Itaú BBA - MEXICO – A temporary trade deficit widening in May

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MEXICO – A temporary trade deficit widening in May

June 27, 2017

A larger energy deficit explains the deterioration of the trade balance

Mexico’s trade deficit widened a bit in May, as the non-energy surplus was not enough to offset a larger energy deficit. The trade balance posted a USD 1,079 million deficit in May, surprising median market expectations of a USD 273 million surplus (as per Bloomberg) to the downside. Thus, the 12-month rolling trade deficit widened to USD 9.6 billion (from USD 8.9 billion in April), with the energy deficit growing to USD 15.2 billion (from USD 14.6 billion in April) and the non-energy surplus standing unchanged at USD 5.7 billion. Notably, the trade deficit has been narrowing consistently since 2Q16 (after peaking at USD 18.6 billion in April 2016, the historical low), so we do not see May’s results as an indication that that this trend is changing. In fact, the 12-month rolling deficit will probably be smaller by the end of 2Q17 than it was in 1Q17 (USD 11.9 billion).  

At the margin, the trade deficit also widened. The 3-month, seasonally-adjusted, annualized deficit increased to USD 8.5 billion in May (from USD 7.1 billion in April). Looking at the breakdown, the same measure of the energy balance posted a USD 17.7 billion deficit (setting a new historical low, from USD 17.3 billion in April). Conversely, on the non-energy side, the 3-month trade balance posted a large USD 9.2 billion surplus (a bit below the print recorded in April, but still significantly above the USD 5.8 billion recorded at the end  1Q17). Manufacturing exports slowed down (to 2.5% qoq/saar, from 6.5% in April), after very strong growth in 4Q16 and 1Q17. Non-oil imports have also slowed down (to 0.7% qoq/saar, from 3.3% in April), in spite of the stronger Mexican peso. However, within non-oil imports, imports of consumer goods remained expanding at a strong pace (25.3% qoq/saar, 33.3% previously), while imports of capital goods picked up (to 7.6% qoq/saar, 3.9% previously).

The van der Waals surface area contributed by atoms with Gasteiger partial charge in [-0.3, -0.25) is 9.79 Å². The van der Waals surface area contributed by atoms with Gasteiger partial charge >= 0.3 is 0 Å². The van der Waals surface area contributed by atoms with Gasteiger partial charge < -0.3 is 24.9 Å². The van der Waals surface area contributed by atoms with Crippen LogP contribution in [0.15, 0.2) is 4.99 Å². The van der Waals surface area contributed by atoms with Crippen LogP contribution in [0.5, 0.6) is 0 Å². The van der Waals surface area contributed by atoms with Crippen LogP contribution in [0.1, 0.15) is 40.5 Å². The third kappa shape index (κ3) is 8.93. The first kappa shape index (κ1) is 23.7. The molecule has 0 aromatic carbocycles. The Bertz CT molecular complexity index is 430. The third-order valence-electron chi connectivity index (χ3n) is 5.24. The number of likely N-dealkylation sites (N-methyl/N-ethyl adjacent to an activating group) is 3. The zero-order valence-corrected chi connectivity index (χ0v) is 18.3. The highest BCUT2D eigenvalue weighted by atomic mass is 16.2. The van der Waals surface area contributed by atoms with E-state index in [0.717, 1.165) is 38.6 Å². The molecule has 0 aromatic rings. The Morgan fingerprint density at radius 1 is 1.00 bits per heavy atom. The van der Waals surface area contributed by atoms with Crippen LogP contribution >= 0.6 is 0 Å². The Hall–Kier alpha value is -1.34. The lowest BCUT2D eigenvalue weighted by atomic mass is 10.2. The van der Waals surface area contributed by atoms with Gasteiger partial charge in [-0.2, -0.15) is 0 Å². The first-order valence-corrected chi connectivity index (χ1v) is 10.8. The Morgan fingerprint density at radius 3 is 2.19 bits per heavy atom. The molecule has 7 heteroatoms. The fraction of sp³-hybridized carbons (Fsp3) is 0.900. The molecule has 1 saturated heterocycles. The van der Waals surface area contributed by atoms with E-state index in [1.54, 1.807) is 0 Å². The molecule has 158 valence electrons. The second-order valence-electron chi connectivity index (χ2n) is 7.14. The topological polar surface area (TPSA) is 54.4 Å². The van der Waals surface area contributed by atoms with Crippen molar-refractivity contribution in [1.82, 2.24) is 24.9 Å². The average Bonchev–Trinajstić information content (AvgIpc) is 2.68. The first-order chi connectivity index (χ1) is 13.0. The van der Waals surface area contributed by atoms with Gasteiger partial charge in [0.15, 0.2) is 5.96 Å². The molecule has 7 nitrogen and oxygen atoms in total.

Looking ahead, we expect the trade deficit to resume a narrowing trend on the back of a larger non-energy surplus, which will be driven by higher export growth (due to a dynamic U.S. economy) and weaker domestic demand. However, the recent appreciation of the MXN (13% year-to-date) and falling oil output will exert downward pressure on the trade balance. Lower oil prices can also exert downward pressure, in spite of the fact that Mexico now runs an energy deficit. In fact, energy exports (mostly crude) are more elastic to international oil prices than energy imports (mostly refined products).  



Alexander Müller


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